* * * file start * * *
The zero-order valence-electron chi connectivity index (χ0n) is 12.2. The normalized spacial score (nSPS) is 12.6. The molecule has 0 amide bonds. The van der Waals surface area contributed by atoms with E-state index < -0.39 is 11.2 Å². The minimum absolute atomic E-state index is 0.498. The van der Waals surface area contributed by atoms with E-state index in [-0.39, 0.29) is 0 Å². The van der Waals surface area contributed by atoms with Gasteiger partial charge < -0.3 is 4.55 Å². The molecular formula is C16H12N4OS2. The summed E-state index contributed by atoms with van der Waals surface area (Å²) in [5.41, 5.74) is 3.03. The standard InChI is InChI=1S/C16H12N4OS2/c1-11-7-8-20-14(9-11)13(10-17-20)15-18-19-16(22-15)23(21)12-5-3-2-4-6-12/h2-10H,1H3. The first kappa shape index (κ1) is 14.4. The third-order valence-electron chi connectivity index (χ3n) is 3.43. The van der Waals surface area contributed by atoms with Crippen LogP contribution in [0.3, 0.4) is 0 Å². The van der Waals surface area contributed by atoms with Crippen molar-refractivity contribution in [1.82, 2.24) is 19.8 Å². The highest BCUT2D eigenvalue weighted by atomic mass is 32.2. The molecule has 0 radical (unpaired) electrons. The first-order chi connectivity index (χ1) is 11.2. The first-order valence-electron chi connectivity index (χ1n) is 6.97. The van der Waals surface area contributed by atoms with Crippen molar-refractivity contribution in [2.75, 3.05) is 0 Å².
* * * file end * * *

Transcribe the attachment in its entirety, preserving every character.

The zero-order valence-electron chi connectivity index (χ0n) is 12.2. The normalized spacial score (nSPS) is 12.6. The molecule has 0 amide bonds. The van der Waals surface area contributed by atoms with E-state index < -0.39 is 11.2 Å². The minimum absolute atomic E-state index is 0.498. The van der Waals surface area contributed by atoms with E-state index in [-0.39, 0.29) is 0 Å². The van der Waals surface area contributed by atoms with Gasteiger partial charge < -0.3 is 4.55 Å². The molecular formula is C16H12N4OS2. The summed E-state index contributed by atoms with van der Waals surface area (Å²) in [5.41, 5.74) is 3.03. The standard InChI is InChI=1S/C16H12N4OS2/c1-11-7-8-20-14(9-11)13(10-17-20)15-18-19-16(22-15)23(21)12-5-3-2-4-6-12/h2-10H,1H3. The first kappa shape index (κ1) is 14.4. The third-order valence-electron chi connectivity index (χ3n) is 3.43. The van der Waals surface area contributed by atoms with Crippen LogP contribution in [0.3, 0.4) is 0 Å². The van der Waals surface area contributed by atoms with Crippen molar-refractivity contribution in [1.82, 2.24) is 19.8 Å². The highest BCUT2D eigenvalue weighted by atomic mass is 32.2. The molecule has 0 radical (unpaired) electrons. The first-order chi connectivity index (χ1) is 11.2. The first-order valence-electron chi connectivity index (χ1n) is 6.97. The van der Waals surface area contributed by atoms with Crippen molar-refractivity contribution in [2.75, 3.05) is 0 Å².